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*1.11-NORWEGIAN WOOD (THIS BIRD HAS FLOWN) (Beatles)

George Harrison
George Harrison

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I once had a girl
Or should I say
She once had me?
She showed me her room.
Isn’t it good
Norwegian wood?

        She asked me to stay and she told me to sit anywhere,
        So I looked around and I noticed there wasn’t a chair.

I sat on a rug
Biding my time
Drinking her wine.
We talked until two
And then she said
“It’s time for bed".

        She told me she worked in the morning and started to laugh.
        I told her I didn’t and crawled off to sleep in the bath.

And when I awoke
I was alone.
This bird had flown.
So I lit a fire.
Isn’t it good
Norwegian wood?


Norwegian Wood was the first recorded popular song available to the public that used a sitar. The sitar, more than any other instrument, produced the signature sound of the psychedelic music. Although both the Yardbirds and the Kinks had used Indian influences in their music, Norwegian Wood is the song that sparked a musical appetite for the sound of the exotic instrument in the mid-1960s. George Harrison had been introduced to Indian classical music and the sitar earlier in 1965 while filming Help! That interest later was fuelled by fellow Indian music fan David Crosby of the Byrds, whom Harrison met and befriended in August 1965, according to Tim Connors in his book Fifth Dimension. Harrison soon became fanatically interested in the instrument and began taking sitar lessons from renowned Indian sitar player Ravi Shankar.

George Harrison: “We were waiting to shoot the restaurant scene [in Help! the movie] ... where the guy gets thrown in the soup and there were a few Indian musicians playing in the background. I remember picking up the sitar and trying to hold it and thinking, ‘This is a funny sound’ It was an incidental thing, but somewhere down the line I began to hear Ravi Shankar's name.... So I went and bought a Ravi record; put it on and it hit a certain spot in me that I can't explain, but it seemed very familiar to me. It just called on me.... I bought a cheap sitar from a shop called India Craft in London. I hadn't really figured out what to do with it. But when we were working on Norwegian Wood it just needed something. It was quite spontaneous ... I just picked it up and found the notes and just played it. We miked it up and put it on and it just seemed to hit the spot.” [The Beatles Anthology]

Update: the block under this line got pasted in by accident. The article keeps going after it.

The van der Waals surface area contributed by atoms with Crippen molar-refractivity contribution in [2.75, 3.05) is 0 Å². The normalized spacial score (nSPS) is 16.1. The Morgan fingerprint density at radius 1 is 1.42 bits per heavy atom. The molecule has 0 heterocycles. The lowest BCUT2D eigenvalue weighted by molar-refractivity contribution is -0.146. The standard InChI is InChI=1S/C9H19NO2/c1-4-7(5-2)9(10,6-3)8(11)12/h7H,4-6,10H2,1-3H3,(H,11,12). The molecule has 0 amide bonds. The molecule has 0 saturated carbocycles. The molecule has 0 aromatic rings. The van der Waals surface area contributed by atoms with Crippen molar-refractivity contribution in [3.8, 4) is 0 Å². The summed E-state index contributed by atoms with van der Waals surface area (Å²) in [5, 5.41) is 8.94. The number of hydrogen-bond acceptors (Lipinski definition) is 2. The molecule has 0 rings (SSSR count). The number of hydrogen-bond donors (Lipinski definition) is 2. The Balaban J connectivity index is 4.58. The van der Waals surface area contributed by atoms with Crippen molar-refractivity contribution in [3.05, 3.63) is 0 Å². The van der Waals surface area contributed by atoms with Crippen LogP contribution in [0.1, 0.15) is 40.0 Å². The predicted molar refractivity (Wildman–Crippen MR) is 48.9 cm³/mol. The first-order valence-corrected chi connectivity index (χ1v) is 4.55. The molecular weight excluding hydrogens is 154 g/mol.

I am told that "Norwegian wood" refers to the cheap pine that often finished the interiors of working class British flats. But the poverty of the apartment depicted in the lyric seems so extreme that the poor girl doesn’t even have a chair. One assumes there is a bed, but no other furnishings are mentioned but a rug and bath. The Norwegian wood might be a double entendre, given the circumstance, meaning having a boner for a Norwegian girl.

There’s a few other double entendres in the lyric to justify some guesses, like the turn on “had” in the first verse. The poet didn’t really “have” the girl in a sexual sense, according to the lyric, but the girl “had” him in the sense of leading him on like a cock tease. When the girl remarks that she needs to go to bed, the poet claims he doesn’t work in the morning (perhaps because he is a rock musician). However, the lyric “I told her I didn’t” [work] is so weak to my ear that I never heard it as it is written. I thought the line went I told I hadn’t been called on to sleep in the bath. That makes more sense to me, but it implies that the poet slept with the girl (or bird) and the written lyric suggests just the opposite.

There’s a lot of ambiguity in this song, and if, as legend has it, Norwegian Wood is a confession of an extramarital affair, it is done is such a manner that it never reveals having slept with the girl. The ambiguity is so great that the interpretation of the “fire” in its conclusion is up for grabs. John Lennon himself said in an interview that the poet burns the house down. If so, there is nothing in the tone and delivery of the song to imply such violence. Others suppose that “Norwegian wood” is some form of marijuana, and the poet means to say he lit a joint. I always thought he put a log in the fireplace, and perhaps the log itself was Norwegian wood.

Lennon acknowledged being strongly influenced by Bob Dylan during this time period, and the rather opaque lyrics of Norwegian Wood seem to reflect this. Dylan responded with 4th Time Around, a song with a similar melody, subject matter and lyrical delivery on his album Blonde on Blonde. It has been reported that Lennon himself felt 4th Time Around to be a rather pointed parody of Norwegian Wood (some even went as far as to think the song's closing line—"And I, I never took much/I never asked for your crutch/Now don't ask for mine"—was a slap directed at Lennon). However, Lennon told an interviewer that he considered Dylan's effort to be more of a playful homage.

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